Subsidies- the money paid by the government to growers of certain crops to suppliment farmer income and influence the cost/supply of those crops- are no longer paid to tobacco farmers as of the 2002 Farm Bill. Agricultural subsidies are harmful because they make it virtually impossible for foreign growers to compete with subsidized American products, giving those products an unfair advantage. They also result in gross overproduction, resulting in waste and misuse of resources. Since tobacco farmers have not been relying on subsidies, their product has continued to florish, providing evidence for the halt of subsidies on other crops.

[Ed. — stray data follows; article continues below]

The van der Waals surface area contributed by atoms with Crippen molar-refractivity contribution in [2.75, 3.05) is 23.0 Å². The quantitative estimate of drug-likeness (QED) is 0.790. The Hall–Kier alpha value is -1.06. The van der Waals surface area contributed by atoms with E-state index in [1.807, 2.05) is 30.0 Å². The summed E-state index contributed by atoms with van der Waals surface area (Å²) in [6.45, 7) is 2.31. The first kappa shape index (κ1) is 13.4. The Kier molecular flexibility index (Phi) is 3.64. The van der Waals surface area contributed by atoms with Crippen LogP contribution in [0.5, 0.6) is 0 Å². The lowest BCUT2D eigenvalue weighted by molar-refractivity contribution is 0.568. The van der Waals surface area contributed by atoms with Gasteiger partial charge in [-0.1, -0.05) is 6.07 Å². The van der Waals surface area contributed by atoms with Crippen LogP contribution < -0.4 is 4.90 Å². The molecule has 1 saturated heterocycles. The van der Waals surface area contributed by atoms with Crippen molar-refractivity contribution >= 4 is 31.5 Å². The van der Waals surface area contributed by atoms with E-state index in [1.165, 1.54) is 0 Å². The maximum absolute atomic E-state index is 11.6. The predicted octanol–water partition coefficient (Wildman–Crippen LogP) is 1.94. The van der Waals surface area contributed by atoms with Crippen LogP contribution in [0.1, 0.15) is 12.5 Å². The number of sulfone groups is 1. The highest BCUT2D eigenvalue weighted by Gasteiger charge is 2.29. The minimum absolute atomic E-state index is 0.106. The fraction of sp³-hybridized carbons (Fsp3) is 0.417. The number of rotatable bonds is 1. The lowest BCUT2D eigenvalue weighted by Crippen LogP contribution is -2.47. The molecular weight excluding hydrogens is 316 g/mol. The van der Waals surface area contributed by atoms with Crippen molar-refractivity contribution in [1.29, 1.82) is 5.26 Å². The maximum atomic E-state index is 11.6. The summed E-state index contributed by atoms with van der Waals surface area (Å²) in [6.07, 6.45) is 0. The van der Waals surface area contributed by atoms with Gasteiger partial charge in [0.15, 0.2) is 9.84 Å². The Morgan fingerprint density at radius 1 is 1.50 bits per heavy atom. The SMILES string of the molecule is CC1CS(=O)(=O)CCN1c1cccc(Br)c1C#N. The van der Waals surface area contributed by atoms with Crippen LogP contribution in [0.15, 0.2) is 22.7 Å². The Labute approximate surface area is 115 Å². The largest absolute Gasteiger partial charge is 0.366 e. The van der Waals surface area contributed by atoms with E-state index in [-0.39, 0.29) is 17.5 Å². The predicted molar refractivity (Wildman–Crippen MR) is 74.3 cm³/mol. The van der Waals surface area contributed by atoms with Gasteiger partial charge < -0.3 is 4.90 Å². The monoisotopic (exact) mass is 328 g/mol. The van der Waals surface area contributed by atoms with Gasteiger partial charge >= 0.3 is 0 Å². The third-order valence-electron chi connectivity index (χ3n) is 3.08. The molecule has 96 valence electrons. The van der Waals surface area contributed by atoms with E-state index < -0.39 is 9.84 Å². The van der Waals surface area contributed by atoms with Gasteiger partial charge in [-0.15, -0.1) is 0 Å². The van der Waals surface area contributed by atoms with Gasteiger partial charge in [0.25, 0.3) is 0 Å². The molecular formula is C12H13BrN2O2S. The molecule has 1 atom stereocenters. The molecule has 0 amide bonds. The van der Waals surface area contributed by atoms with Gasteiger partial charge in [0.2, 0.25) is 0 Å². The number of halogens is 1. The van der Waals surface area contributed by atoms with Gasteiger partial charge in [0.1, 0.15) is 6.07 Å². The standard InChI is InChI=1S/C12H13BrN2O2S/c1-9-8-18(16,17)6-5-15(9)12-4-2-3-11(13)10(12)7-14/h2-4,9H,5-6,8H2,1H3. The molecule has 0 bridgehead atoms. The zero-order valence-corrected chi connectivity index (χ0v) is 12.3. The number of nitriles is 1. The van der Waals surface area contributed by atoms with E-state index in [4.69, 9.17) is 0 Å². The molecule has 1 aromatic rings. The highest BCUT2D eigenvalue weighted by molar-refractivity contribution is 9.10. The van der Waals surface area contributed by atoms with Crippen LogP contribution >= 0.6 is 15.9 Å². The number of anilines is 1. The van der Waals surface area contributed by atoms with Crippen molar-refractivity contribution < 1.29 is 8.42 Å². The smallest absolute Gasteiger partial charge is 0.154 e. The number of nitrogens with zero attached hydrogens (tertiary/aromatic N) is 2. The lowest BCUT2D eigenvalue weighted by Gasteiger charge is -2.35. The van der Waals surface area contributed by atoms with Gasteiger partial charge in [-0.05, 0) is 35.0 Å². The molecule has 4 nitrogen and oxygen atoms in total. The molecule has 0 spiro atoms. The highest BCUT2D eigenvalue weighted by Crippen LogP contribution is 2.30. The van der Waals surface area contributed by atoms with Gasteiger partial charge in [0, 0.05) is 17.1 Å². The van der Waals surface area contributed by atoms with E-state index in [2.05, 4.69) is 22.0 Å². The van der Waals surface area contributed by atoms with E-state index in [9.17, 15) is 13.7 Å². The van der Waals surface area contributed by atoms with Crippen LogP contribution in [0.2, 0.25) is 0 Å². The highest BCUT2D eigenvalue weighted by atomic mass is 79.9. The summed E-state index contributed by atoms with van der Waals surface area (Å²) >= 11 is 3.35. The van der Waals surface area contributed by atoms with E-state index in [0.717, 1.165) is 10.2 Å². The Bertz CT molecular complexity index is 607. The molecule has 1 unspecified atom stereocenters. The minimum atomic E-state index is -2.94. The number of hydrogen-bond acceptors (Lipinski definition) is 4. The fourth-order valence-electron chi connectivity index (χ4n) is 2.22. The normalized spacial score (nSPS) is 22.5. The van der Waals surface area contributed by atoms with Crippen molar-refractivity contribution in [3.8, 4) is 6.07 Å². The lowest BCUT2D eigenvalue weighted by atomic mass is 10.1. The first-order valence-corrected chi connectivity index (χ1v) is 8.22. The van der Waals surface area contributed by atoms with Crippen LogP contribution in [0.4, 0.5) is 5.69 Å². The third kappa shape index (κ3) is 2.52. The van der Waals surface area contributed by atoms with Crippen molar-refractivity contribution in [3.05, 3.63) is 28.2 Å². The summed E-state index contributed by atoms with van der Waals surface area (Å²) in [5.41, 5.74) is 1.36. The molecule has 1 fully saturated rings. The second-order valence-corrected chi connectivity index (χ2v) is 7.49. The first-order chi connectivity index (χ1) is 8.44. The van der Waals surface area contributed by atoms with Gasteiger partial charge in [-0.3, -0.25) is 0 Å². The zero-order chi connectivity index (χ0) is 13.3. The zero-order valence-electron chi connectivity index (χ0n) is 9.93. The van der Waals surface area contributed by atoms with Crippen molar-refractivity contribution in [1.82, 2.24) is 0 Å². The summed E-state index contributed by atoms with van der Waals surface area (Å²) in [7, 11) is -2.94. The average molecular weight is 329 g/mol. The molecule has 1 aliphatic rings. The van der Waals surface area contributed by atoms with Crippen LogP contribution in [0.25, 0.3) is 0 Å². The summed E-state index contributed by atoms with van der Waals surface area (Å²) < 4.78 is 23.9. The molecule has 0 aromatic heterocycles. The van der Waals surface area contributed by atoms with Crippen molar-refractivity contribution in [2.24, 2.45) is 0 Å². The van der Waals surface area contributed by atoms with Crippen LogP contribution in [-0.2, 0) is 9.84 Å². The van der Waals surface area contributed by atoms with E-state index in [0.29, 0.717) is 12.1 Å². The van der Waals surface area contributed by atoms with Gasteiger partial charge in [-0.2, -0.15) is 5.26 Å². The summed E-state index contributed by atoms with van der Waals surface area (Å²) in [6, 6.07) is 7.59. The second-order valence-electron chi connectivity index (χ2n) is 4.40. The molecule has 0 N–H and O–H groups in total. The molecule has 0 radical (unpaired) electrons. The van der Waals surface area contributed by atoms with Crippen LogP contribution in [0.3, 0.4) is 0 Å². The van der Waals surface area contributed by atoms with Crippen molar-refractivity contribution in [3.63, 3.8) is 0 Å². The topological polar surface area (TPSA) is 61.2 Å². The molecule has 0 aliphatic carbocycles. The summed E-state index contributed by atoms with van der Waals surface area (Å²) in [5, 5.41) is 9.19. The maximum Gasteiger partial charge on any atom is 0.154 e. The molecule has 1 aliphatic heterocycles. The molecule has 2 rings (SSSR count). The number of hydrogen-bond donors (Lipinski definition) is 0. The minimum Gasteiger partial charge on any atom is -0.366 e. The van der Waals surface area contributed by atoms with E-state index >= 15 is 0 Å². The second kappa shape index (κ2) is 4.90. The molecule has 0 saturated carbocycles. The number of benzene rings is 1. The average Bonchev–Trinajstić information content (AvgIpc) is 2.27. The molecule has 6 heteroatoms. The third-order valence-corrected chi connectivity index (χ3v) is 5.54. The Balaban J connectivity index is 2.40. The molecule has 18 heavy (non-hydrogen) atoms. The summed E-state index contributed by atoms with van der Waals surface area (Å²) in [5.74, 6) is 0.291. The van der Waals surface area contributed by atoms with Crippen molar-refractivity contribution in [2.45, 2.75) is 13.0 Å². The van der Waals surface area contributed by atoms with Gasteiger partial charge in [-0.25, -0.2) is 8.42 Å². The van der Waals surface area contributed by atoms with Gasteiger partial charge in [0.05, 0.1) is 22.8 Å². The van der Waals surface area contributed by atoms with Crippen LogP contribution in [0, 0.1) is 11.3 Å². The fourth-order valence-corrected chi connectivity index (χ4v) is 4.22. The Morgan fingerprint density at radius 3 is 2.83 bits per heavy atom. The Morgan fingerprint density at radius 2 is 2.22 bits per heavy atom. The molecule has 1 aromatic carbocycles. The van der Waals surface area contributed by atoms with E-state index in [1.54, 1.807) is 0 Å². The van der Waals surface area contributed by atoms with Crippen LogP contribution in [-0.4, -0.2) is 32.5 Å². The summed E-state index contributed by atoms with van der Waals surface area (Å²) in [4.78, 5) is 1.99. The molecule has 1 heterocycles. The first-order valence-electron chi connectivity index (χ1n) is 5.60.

Yes, the US govt. still subsidizes tobacco farmers.
Tobacco Reform Act of 2004:“Section 623 of the Act provides that USDA will offer to enter into a contract with an eligible tobacco producer (Grower) under which the Grower may receive total payments of up to $3 per pound of quota in 10 equal annual payments in fiscal years 2005 through 2014 (Grower Payments)
Section 622 of the Act provides that the United States Department of Agriculture (USDA) will offer to enter into a contract with an eligible tobacco quota holder (Owner) under which the Owner may receive total payments of $7 per pound of quota in 10 equal annual payments in fiscal years 2005 through 2014 (Owner Payments).”
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